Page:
Skills development and training is one of the most important factors governing the working industry in South Africa. It contributes largely to advancing the skills set and knowledge of employees, entrepreneurs, and the broader community. It is no secret that the short supply of skilled staff has quite an impact on the competitiveness of the work industry in South Africa. In efforts to address this the Skills Development Levies Act was promulgated. But what is the skills development levy? The skills development levies Act of 1999 is set out to fund the skills development in the country. The levy is also applied in order to encourage learning and development in South Africa and to grow the economy. The payable levy is determined by an employer’s salary bill, it is calculated as 1% of an employer’s salary and wage bill payable monthly. Every employer who is registered with the South African Revenue Services (SARS) for PAYE and whose annual payroll is in excess of R500 000 is required to register with SARS to pay for the skills development levy. The funds that are generated are then used to develop and improve the skills of employees to help them thrive in their respective workplaces and in their careers. This is essentially achieved through innovative approaches to planning for training, learning programmes, incentives, and an improved employment service.
The Skills Development Levies Act primarily aims to achieve the following:
- To advance the skills of the South African workforce.
- To increase the levels of investment in education and training in the labour market and to improve return on that investment.
- To encourage employers to use the workplace as an active learning environment, acquire new skills and provide new entrants to marketplace.
How do employers benefit from the skills development levies Act?
Full participation in the Act ensures that employers will reap the benefits of a better skilled and more productive workforce. Therefore, employers who promotes learning and training in the workplace and who are consistent in paying the Skills Development levy monthly are entitled to the following benefits:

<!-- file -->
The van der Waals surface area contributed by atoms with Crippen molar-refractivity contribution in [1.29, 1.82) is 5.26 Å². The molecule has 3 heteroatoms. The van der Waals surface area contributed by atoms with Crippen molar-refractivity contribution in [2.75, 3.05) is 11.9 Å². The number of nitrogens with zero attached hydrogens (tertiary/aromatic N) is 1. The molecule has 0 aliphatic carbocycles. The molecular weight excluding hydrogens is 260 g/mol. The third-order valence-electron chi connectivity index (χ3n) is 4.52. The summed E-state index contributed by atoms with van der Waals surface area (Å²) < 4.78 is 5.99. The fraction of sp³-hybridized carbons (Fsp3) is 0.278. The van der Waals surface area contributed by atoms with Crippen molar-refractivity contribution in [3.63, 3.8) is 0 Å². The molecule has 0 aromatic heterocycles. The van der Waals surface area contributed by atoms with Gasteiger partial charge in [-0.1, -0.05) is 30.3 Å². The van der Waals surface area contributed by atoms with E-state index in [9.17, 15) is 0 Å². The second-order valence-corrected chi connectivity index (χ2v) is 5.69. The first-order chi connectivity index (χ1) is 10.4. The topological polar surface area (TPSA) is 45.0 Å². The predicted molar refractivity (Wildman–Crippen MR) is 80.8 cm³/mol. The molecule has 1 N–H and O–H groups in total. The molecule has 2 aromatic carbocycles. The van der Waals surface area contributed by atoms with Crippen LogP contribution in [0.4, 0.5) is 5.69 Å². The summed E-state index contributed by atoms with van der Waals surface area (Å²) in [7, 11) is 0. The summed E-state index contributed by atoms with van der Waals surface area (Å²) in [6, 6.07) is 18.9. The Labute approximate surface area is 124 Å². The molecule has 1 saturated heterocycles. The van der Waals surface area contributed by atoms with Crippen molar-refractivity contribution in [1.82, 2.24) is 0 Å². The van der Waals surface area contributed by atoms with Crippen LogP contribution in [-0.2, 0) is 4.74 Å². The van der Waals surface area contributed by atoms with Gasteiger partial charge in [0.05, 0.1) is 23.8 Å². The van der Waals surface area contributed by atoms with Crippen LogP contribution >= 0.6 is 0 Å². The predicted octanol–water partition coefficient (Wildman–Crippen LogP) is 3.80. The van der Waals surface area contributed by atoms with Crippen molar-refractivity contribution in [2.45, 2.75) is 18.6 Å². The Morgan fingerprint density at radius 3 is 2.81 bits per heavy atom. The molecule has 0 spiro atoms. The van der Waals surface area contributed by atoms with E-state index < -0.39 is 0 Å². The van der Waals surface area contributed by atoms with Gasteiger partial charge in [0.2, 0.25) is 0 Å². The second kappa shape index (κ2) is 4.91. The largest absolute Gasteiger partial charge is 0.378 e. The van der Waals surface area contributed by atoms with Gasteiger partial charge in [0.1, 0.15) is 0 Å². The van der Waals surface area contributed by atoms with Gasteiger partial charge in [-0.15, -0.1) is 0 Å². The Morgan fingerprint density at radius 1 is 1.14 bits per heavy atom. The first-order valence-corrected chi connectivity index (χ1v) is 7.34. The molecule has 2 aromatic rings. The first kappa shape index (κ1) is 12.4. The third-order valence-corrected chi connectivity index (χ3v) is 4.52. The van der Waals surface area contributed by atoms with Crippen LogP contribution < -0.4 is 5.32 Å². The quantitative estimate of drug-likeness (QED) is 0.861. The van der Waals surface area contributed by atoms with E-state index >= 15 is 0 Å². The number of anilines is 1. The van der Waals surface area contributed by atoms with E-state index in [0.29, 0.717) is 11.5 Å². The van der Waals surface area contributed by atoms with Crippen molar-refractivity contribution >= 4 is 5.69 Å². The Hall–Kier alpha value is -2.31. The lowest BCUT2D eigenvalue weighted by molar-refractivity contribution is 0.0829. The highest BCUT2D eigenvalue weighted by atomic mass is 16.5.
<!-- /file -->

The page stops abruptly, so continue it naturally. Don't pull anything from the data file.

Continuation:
- Skills development grants: mandatory and discretionary grants. Mandatory grants are paid by the SETA (Sector Education and Training Authority) to companies who qualify to receive funding. Mandatory grants are calculated at 20% of an employer’s 1% skills levy. To claim back the 20% as a mandatory grant, employers are required to submit a Workplace Skills Plan, an Annual Training Report and a tracking report by 30 April annually. A mandatory grant is a reimbursement to compliant employers of their training expenses both internally and externally. Discretionary grants are paid out to companies for skills development projects linked to scarce and critical skills and are equal to 49.5% of the skills levy paid. A discretionary grant is paid out at the discretion of the SETA. This means the grant will only be paid out where the SETA feels that the company has done training according to the SETA’s objectives and requirements. A company must keep proper records of all its PIVOTAL (Professional, Vocational, Technical and Academic Learning) programmes that include learnerships, work integrated learning, internships, bursaries, and skills programmes in order to qualify for this grant. PIVOTAL programmes can be defined as professional, vocational, technical and academic learning programmes that result in qualifications or part qualification on the National Qualifications Framework (NQF). Non-PIVOTAL programmes are the opposite of PIVOTAL programmes. However, according to SETA policy this grant can be paid out to PIVOTAL and Non-PIVOTAL programmes.
- Substantial tax allowances upon implementing learnerships in your company. The tax allowance was introduced to encourage skills development and job creation and it assists businesses by significantly reducing the cost of training.
- A more Skilled Workforce. Employers gain skilled staff within their company. This translates into advantages such as improved sales, increased production, and satisfied customers. This ultimately means a greater return on investment for employers.
How do employees benefit from the skills development levies act?
However, employers are not the only ones who benefit from the Skills Development Levies Act, there are also benefits for employees. These benefits include:
- Getting equipped with scarce skills (these scarce skills are normally determined by the Department of Labour). There are many positions available, however these roles cannot be filled due to a shortage of skilled staff. This is one of the reasons why unemployment rises and others unable to keep their positions at work. When people are presented with opportunities to upgrade their skills, they become more employable and those who are employed get to perform their duties properly and thoroughly at work.
- Increases the chances of promotions. No employee should be in one position for their whole life. Learning scarce skills will allow you to apply for that position in your company you have always wanted. You might even become qualified for a promotion once your employer sees your potential with your newfound skills.
- Opportunity to further studies. The opportunity to study further does not present itself to everyone. Making use of skills development levies to improve skills can change all that.
For more information on Skills Development Levies you are more than welcome to speak to one of our experts at Cham-training
Marketing@cham-training.co.za. 010 040 8335.